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Barry Schrader


I currently write a column each Tuesday for the DeKalb Daily Chronicle. The column will also appear on this website each week and be added to the archives.

The Articles started December 2007.


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A chance to learn about the area's history

By Barry Schrader.................................March 9, 2010

Attending the annual regional history fair at Northern Illinois University for middle and high school students in northern Illinois on a recent Saturday I found so many history projects on display it was mind-boggling.
Anne Petty Johnson, who coordinates this event each year, told me there were 303 exhibits in the Duke Ellington Ballroom assembled by about 400 students from 27 schools in the area. There were 33 teachers who brought their students to the event for judging.
In addition to the displays there were 127 history research papers entered into competition as well as multimedia displays and students performing historical skits onstage. Those receiving a “Superior” rating will advance to the state expo May 6 and the top winners then must raise funds to support their travel to Maryland for the national competition.
But the disconcerting part was that only two public school districts in DeKalb County – Genoa-Kingston and Hiawatha – participated. What a missed opportunity for those students in the other schools around the county. However, I should mention that St. Mary Catholic School from DeKalb was also there.
In talking with two of the teachers, Hillary Einboden from G-K and Todd Johnson from Kirkland, I was amazed at the effort and quality of their students’ work. With more than 300 displays and no school names attached, I only spotted three of their projects: “Deacon David West and the Underground Railroad” presented by Micaela Canchola, Diana Ascencio and Eisa Garcia, then the “Devastation of Flight 191: American Airlines Cutting Corners” by Alyssa Shannon, and “Kirkland: When Sheep Ruled the Town,” designed by Kelly Aves and Courtney Bolin. I was also told about one titled “John Dillinger: America’s First Public Enemy,” presented by Brittany Lutz. There were many others earning a “Superior” rating but we will have to wait for an upcoming news release listing the winners to appear later in the newspapers.
Now here’s my pitch to the local historical societies and museum groups around DeKalb County – all 15 of them. Why not partner with your schools’ history teachers in the middle and high schools to find historical subjects of local interest and support this extracurricular project by funding their entry, helping with source materials and even going into the classroom to promote the idea to the students? The displays I saw would make a meaningful addition to local museum exhibits or could be utilized as a program idea for your meetings during the year.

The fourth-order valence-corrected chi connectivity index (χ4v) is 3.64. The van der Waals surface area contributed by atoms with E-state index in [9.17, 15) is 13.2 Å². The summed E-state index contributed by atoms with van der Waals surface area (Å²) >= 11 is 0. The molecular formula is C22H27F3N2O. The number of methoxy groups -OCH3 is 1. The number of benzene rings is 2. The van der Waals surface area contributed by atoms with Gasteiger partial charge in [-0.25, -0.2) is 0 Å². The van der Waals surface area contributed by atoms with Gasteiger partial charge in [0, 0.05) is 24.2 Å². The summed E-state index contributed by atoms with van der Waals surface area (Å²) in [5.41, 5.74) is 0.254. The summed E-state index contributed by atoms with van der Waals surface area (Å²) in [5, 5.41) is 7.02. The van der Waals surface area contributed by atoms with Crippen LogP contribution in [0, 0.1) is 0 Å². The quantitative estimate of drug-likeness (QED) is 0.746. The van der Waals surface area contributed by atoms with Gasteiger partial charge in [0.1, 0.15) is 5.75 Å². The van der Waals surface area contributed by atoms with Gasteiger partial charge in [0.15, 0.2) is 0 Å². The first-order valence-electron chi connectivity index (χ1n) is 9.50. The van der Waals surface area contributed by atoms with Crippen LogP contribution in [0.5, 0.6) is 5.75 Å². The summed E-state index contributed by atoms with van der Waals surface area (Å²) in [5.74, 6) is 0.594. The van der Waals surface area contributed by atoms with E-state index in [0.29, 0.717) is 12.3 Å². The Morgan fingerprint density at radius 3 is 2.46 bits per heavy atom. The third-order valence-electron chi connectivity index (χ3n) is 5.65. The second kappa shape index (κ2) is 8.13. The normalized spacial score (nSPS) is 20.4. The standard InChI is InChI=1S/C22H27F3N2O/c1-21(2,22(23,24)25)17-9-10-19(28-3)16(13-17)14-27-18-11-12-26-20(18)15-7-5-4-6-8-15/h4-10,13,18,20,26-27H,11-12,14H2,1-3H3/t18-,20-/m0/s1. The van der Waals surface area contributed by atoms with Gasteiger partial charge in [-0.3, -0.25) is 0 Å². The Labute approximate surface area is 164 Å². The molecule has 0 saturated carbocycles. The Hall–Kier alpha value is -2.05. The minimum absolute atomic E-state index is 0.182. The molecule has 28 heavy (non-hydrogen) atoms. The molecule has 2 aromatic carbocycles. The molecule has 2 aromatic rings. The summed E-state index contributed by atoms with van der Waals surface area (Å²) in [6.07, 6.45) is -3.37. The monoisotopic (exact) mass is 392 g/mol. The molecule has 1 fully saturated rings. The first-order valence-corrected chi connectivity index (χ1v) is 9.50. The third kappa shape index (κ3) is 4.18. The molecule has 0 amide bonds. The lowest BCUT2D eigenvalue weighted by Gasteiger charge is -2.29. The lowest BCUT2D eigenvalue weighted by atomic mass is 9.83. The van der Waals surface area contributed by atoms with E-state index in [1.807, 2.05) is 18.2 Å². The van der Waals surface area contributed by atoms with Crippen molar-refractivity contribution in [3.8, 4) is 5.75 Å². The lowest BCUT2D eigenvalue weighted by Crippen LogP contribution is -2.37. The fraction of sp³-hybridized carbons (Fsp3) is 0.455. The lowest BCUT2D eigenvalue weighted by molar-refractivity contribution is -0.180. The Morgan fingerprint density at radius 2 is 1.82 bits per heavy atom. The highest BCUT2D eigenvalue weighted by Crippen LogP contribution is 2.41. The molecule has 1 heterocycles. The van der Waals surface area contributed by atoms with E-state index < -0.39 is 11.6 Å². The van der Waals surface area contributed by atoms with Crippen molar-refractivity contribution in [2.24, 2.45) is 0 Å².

Encouraging students at all grade levels to learn more about local history and appreciate the heritage of DeKalb County can only enhance their young lives. You might even get a history teacher to join your historical society or museum association. I can think of an example where a high school history teacher has become president of one, the Sycamore History Museum – Tom Oestreicher.


Anson MacDonald wrote on March 9, 2010
"Thank you, Mr. Schrader, for your adroit perspective here. I've been making this point for years to no avail. As a middle schooler here in the 70's, we had a wonderful program under the tutelage of Mr. James Womack and students were active and engaged in history fairs. Heading to state and meeting a couple governors were thrills of my childhood, besides the pride taken in presenting aspects of our local history to a broad audience. DeKalb school administration should be ashamed that they fund expensive and selective programs when such reasonable bang for your buck activities are ignored."

Kirkland was once the sheep captial of Illinois. Display created by Hiawatha students Kelly Aves and Courtney Bolin.

Devastation of Flight 191--American Airlines Cutting Corners, designed by Alyssa Shannon of G-K.

Deacon David West of Mayfield Church and his involvement in the Underground Railroad, built by Micaela Canchola, Diana Ascencio, and Eisa Garcia of Hiawatha.

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Barry Schrader
PO Box 851
DeKalb, Ill 60115